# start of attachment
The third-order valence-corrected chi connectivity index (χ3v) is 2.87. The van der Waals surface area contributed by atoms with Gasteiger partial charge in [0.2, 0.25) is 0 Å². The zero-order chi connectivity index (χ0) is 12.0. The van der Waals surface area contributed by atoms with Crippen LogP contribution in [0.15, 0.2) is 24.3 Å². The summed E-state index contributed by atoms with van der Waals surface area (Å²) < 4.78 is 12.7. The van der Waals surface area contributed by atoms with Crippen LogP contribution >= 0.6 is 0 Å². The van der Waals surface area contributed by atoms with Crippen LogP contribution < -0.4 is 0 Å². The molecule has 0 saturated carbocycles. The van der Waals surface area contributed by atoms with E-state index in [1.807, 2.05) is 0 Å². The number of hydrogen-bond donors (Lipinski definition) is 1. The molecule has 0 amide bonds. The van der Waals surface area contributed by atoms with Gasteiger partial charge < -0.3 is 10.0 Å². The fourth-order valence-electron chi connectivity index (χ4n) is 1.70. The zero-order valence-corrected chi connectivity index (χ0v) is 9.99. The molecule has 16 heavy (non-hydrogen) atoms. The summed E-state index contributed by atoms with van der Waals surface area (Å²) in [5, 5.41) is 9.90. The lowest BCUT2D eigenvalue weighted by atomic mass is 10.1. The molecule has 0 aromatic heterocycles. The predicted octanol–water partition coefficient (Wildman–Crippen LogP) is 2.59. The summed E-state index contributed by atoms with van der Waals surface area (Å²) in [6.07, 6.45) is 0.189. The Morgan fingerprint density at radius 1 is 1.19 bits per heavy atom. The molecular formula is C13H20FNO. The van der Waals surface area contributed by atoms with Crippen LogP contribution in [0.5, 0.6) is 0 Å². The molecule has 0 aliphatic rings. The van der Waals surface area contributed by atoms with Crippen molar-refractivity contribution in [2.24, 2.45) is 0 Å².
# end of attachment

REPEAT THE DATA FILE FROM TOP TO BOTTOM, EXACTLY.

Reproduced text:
The third-order valence-corrected chi connectivity index (χ3v) is 2.87. The van der Waals surface area contributed by atoms with Gasteiger partial charge in [0.2, 0.25) is 0 Å². The zero-order chi connectivity index (χ0) is 12.0. The van der Waals surface area contributed by atoms with Crippen LogP contribution in [0.15, 0.2) is 24.3 Å². The summed E-state index contributed by atoms with van der Waals surface area (Å²) < 4.78 is 12.7. The van der Waals surface area contributed by atoms with Crippen LogP contribution >= 0.6 is 0 Å². The van der Waals surface area contributed by atoms with Crippen LogP contribution < -0.4 is 0 Å². The molecule has 0 saturated carbocycles. The van der Waals surface area contributed by atoms with E-state index in [1.807, 2.05) is 0 Å². The number of hydrogen-bond donors (Lipinski definition) is 1. The molecule has 0 amide bonds. The van der Waals surface area contributed by atoms with Gasteiger partial charge < -0.3 is 10.0 Å². The fourth-order valence-electron chi connectivity index (χ4n) is 1.70. The zero-order valence-corrected chi connectivity index (χ0v) is 9.99. The molecule has 16 heavy (non-hydrogen) atoms. The summed E-state index contributed by atoms with van der Waals surface area (Å²) in [5, 5.41) is 9.90. The lowest BCUT2D eigenvalue weighted by atomic mass is 10.1. The molecule has 0 aromatic heterocycles. The predicted octanol–water partition coefficient (Wildman–Crippen LogP) is 2.59. The summed E-state index contributed by atoms with van der Waals surface area (Å²) in [6.07, 6.45) is 0.189. The Morgan fingerprint density at radius 1 is 1.19 bits per heavy atom. The molecular formula is C13H20FNO. The van der Waals surface area contributed by atoms with Crippen LogP contribution in [0.5, 0.6) is 0 Å². The molecule has 0 aliphatic rings. The van der Waals surface area contributed by atoms with Crippen molar-refractivity contribution in [2.24, 2.45) is 0 Å².